Canon’s EF 85mm f/1.2L II USM; Portraits Plus Optical Speed

For some time now my favorite portrait lens has been Canon's EF 85mm f/1.8 USM, but now my new favorite is the Canon EF 85mm f/1.2L II USM. It replaces the EF 85mm f/1.2L USM and offers the widest aperture of any lens in Canon's EF family. All in all it provides a useful combination of focal length, depth-of-field control, and low-light performance. The superb optics of L-series lenses are designed for the most demanding professional photographic applications, but if you want one with uncompromised quality you have to pay for it--it's got a $2000 price tag.

The "L" Word
The EF 85mm f/1.2L II USM has an integrated high-speed CPU and uses a ring-type USM (Ultrasonic Motor) for fast and near silent autofocusing, something wedding photographers will appreciate when capturing quiet moments without attracting undo attention. The USM in the lens focuses (approximately) 1.8x faster than its predecessor. Focus is crisp and a grippy focusing ring offers seamless manual override, something that's especially useful when shooting wide-open and when you want to shift focus by a millimeter or two.

At f/1.2 you can keep a model's eye sharp while blurring the ends of her eyelashes. The shallow depth of field possible at its widest aperture makes this an ideal portrait lens in the studio or on location. Techies will be glad to know that when used in conjunction with Canon's EX flash units the EF 85mm f/1.2L II USM digitally transmits information back to the camera for processing by the new E-TTL II flash algorithm that's found in all current model digital EOS cameras.

My friend and colleague Peter Burian considers Canon's EF 85mm f/1.2L II USM to be a portrait lens, so I made a portrait of this hot rod. The 85mm focal length plus the EOS 30D's 1.6x multiplication factor adds a nice perspective and cropping to this photograph. Exposure was 1/250 sec at f/14 at ISO 320 and was underexposed by -1/3 stop to punch up the colors.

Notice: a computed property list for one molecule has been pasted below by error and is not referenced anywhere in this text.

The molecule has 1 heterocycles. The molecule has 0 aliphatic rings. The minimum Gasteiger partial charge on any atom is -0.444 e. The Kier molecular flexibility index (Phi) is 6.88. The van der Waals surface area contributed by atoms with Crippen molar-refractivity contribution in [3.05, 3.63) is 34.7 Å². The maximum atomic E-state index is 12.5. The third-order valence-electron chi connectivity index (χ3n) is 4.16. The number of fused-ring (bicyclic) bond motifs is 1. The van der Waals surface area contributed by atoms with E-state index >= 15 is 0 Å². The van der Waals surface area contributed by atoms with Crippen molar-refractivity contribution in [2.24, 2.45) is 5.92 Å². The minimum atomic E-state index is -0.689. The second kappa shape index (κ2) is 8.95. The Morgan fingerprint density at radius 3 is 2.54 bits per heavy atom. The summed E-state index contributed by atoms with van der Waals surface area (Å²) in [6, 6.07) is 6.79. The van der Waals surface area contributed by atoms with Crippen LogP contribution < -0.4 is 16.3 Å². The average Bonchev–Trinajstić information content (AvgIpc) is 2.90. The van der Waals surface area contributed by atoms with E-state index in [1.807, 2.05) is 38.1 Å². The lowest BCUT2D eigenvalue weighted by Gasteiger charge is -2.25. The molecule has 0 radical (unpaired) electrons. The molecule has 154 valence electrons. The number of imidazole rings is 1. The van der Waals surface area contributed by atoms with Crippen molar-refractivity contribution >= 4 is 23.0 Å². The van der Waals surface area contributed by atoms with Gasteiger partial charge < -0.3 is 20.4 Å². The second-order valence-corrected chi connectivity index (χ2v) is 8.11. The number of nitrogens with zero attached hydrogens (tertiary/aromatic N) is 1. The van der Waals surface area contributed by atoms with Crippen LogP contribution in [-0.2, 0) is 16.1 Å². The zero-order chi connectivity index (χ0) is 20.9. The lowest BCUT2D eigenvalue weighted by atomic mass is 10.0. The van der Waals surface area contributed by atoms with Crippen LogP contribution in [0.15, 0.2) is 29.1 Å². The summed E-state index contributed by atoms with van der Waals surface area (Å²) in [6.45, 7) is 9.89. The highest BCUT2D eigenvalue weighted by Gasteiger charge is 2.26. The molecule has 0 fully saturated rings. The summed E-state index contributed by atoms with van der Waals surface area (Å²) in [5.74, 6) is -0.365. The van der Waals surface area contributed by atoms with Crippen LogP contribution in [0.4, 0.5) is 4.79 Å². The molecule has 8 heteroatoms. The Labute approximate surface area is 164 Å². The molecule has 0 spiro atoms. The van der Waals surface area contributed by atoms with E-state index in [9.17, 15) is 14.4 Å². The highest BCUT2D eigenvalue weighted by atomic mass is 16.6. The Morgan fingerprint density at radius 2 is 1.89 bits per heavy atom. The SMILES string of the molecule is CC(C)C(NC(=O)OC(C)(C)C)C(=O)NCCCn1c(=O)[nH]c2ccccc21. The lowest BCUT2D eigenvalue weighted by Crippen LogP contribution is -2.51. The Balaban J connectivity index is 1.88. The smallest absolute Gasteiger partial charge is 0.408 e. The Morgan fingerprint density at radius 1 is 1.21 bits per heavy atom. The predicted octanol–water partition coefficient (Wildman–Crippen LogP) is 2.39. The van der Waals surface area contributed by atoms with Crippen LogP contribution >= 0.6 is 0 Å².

All Photos © 2006, Joe Farace, All Rights Reserved

To ensure corner-to-corner sharpness and contrast throughout the focus range, and especially at wide apertures, the EF 85mm f/1.2L II USM incorporates a floating group construction along with a large aspherical lens element that has variable curvature. It's coated, too. An uncoated lens reflects as much as 8 percent of the incidental light, reducing brightness, but the lens' Super Spectra Coating prevents that reflection to suppress flare and ghosting. The 85mm f/1.2L II USM uses optimized lens element shapes and has a large circular aperture diaphragm to soften distracting backgrounds. In keeping with Canon's Kyosei philosophy (living in harmony) the EF 85mm f/1.2L II USM features only lead-free glass.

(Left): For a more traditional portrait, I photographed Mary in the bay window of our kitchen using a Canon EOS 30D. The built-in flash was popped up but softened with LumiQuest's (www.lumiquest.com) Soft Screen. Exposure was 1/60 sec at f/3.5 and was overexposed by 1/3 stop to open the shadows.
(Right): Dawn Clifford and I set out to create a 1950s look for this portrait. Here she's doing her Doris Day impression that I captured with the EF 85mm f/1.2L II USM lens at f/3.2 and a shutter speed of 1/60 sec at ISO 200. The Canon EOS 30D's built-in flash was popped up but softened by attaching LumiQuest's (www.lumiquest.com) Soft Screen. After looking at the histogram of test shots I tweaked subsequent images adding a +11/3 stop exposure compensation to give a high key look. Applying Canon's "Nostalgia" Picture Style in camera gave this image the look of a faded print from the '50s. Nostalgia was downloaded from their website (www.canon.co.jp/Imaging/ picturestyle) and installed in the EOS 30D.

Not Nice To Fool Mother Nature
After the price, the next thing you'll notice about the 85mm f/1.2L II USM is its size and weight; it's big and it's heavy. At 36.2 oz it weighs twice as much as the 15-oz EF 85mm f/1.8 USM. It can be a handful even when mounted on a lightweight digital SLR such as Canon's EOS 30D, but attaching the battery grip (BGM-E2) helps balance camera and lens better. The next thing you notice when using the lens is the brilliant image in the viewfinder. That image is wonderfully bright on a camera such as the EOS-1D Mark II and, on the EOS 30D's dimmer screen, you couldn't ask for a better view.

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